9. You are not the most important person in the room.

Do not ever conduct yourself as if you are the most important person in the room. You’re not. Most of the people in the room don’t care. Because they are too busy thinking they are the most important person. Get over yourself. You may be special to mom and dad but to the rest of the word, you’re just another some body. And that’s perfectly fine.

10. Be humble always.

Good things that happen in your life are a gift. Maybe a gift of hard work and effort. Maybe a gift that fell into your lap at the right place and the right time. Whatever good fortune, great success, accolades come your way - conduct yourself with some grace and humility always.

Do’s and Don’ts

As I mentioned, there are some things we did right and some things we did not so right. And really parenthood is not so much about the things we did right but more so about what we learned from the not-so-right. We didn’t follow these to a T but I can promise you that we tried.

Do be accountable.

If I could stress any one ‘do’ for parents - this would be it. Accountability is key. Countless times my children have had to be accountable for their actions with Rob and I knowing that the outcome for them was going to be shaming. Embarrassing for Rob and I. But they don’t get anywhere in life if we cover for them, fail to make them accountable for their actions.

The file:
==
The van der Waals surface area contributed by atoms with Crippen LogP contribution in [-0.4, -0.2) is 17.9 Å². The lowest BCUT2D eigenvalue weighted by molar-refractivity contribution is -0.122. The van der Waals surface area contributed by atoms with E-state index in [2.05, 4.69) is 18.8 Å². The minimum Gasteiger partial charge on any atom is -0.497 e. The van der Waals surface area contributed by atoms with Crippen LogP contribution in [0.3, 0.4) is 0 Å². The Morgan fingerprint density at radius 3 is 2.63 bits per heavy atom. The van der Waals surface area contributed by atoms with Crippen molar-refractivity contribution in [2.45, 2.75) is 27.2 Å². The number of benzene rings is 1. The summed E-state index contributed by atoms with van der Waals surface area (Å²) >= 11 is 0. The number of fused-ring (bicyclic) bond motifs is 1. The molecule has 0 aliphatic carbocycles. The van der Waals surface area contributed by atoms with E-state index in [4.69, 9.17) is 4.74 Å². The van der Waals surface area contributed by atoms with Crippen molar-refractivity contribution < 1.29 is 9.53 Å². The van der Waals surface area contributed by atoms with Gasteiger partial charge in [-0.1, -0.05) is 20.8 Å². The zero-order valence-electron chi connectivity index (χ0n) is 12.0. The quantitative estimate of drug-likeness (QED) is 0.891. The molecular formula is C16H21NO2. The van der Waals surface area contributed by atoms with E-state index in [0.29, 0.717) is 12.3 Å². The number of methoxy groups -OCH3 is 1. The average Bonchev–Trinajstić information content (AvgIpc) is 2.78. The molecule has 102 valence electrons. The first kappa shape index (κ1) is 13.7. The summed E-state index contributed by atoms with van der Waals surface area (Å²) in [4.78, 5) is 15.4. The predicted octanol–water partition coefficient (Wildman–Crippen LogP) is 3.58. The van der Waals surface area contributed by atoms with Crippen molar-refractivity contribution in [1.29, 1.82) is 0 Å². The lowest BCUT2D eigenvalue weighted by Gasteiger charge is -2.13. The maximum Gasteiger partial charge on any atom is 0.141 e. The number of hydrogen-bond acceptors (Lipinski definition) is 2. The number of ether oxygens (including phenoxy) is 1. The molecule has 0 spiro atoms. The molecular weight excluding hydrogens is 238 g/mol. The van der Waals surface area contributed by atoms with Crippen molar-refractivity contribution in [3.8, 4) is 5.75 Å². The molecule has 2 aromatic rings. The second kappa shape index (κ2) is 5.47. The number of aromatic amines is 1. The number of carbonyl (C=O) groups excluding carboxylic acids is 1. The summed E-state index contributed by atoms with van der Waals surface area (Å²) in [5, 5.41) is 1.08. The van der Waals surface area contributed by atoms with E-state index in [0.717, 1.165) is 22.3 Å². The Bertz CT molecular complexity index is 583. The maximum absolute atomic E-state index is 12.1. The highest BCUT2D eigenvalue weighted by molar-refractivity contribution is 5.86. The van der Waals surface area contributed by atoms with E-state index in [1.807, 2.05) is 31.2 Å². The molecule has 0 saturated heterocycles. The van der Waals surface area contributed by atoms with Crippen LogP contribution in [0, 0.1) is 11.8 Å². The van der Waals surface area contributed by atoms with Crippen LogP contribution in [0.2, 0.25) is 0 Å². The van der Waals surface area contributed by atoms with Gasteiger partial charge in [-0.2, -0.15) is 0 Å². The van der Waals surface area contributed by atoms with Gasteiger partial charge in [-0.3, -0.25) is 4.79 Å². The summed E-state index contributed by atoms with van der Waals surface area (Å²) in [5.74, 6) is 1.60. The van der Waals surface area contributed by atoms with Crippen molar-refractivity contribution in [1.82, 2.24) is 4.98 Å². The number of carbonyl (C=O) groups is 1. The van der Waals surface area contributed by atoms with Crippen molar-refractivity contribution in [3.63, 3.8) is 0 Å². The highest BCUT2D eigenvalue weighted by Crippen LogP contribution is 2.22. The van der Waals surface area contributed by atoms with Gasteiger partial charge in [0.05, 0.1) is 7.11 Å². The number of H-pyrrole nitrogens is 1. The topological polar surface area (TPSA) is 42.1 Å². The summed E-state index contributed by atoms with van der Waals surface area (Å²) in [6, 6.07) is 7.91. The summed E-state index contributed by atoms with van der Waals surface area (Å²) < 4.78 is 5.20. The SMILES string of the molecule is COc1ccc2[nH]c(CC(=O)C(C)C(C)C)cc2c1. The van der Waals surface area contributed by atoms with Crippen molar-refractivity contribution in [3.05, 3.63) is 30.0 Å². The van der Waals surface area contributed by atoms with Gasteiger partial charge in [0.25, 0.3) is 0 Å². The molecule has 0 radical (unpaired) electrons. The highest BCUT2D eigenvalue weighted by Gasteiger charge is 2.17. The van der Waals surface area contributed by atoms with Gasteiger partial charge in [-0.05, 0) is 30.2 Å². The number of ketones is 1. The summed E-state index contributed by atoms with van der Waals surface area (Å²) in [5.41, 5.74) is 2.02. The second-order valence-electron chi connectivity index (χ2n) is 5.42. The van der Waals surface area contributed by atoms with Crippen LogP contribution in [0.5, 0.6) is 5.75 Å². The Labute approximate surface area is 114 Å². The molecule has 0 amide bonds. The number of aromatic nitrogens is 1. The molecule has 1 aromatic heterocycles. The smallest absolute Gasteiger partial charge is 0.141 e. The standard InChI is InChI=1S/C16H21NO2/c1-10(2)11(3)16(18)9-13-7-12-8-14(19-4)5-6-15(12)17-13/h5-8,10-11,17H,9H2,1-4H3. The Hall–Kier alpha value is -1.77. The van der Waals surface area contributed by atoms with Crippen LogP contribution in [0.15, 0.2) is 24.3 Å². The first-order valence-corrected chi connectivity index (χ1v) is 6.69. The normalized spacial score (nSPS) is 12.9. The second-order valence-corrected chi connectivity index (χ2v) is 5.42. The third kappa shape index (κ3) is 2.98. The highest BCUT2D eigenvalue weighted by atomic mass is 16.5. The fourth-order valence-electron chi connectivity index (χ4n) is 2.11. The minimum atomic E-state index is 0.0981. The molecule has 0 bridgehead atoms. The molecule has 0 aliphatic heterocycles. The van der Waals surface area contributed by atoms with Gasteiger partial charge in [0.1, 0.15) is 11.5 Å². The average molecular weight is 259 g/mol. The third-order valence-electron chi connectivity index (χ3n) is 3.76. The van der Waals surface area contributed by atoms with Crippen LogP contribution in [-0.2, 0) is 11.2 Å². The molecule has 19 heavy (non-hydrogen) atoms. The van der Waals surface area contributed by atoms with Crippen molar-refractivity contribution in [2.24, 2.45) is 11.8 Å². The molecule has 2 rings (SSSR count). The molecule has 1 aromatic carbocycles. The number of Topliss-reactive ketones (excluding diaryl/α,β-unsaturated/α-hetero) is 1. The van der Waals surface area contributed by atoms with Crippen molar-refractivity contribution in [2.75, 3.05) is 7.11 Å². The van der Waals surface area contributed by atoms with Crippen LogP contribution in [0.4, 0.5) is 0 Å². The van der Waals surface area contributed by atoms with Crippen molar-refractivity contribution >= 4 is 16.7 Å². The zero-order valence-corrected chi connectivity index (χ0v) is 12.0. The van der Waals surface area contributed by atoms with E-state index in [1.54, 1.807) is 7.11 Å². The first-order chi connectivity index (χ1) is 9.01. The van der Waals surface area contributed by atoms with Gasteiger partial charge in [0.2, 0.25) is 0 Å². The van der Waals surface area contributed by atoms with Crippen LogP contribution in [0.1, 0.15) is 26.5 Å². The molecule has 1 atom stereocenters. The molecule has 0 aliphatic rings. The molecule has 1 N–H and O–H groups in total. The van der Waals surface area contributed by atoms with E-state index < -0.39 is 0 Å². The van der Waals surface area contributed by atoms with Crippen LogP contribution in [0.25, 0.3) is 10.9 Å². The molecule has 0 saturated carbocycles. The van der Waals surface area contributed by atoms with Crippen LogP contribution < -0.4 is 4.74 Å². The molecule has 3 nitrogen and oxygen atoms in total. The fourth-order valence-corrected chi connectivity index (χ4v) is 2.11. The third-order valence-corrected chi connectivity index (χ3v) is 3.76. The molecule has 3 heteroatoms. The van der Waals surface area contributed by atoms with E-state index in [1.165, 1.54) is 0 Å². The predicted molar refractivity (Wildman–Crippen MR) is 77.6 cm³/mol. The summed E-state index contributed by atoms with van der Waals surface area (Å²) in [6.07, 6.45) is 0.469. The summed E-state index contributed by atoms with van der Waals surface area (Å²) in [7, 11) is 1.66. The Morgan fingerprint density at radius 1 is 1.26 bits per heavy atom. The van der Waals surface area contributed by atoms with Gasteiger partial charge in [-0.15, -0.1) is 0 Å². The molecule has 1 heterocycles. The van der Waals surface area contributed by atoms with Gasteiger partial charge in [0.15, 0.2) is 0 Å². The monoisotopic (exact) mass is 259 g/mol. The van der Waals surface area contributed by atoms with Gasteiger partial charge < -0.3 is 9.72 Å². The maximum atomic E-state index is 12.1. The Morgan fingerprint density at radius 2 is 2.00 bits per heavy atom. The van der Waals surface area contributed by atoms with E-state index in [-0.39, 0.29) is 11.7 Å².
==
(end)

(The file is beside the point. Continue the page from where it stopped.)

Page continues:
Don’t hide behind your screen.

We have told our kids from day one - you don’t write, snap, tweet, etc. anything that you aren’t willing to say to someone’s face. Period. Because if you do and you’re called to the carpet on it - you will be owning it. And, as most kids do, none of them listened. And at some point in time, they all were called to the carpet on something sent in a chat, a text, etc. And all it took was that one time. You can’t be a hero by being a coward behind your screen.

Do forgive.

People mess up. You mess up. Friends make mistakes. Parents make mistakes. Sometimes you’re wrongfully accused, treated in a way that isn’t fair, overlooked. Forgive where you can. There is no great guidebook for this journey of life and if the offense is forgivable - then do so and move forward. Because trust me, my little goosey, there are things others are forgiving you for.

Don’t play the blame game.

Own it. Don’t blame others for your misfortune whether or not they were responsible. Accept circumstances for what they are and don’t place blame and make others the fall guy. A bad call from the ref. Oh well. A teacher that maybe doesn’t care for your style of writing. Stinks but what can you do. A friend that dared you to take the drink or else. Happens. Blaming doesn’t solve the problem.

Do invest in yourself.

You are your greatest asset. You want a coach to notice you that isn’t noticing you? Work harder and give them no choice. You want to be seen as a captain? Show leadership off the court as well as on. You want the starring role? Rehearse the lines an hour longer each night. Take the time to invest in yourself to get what you want out of your life - because no one else will care as much as you do.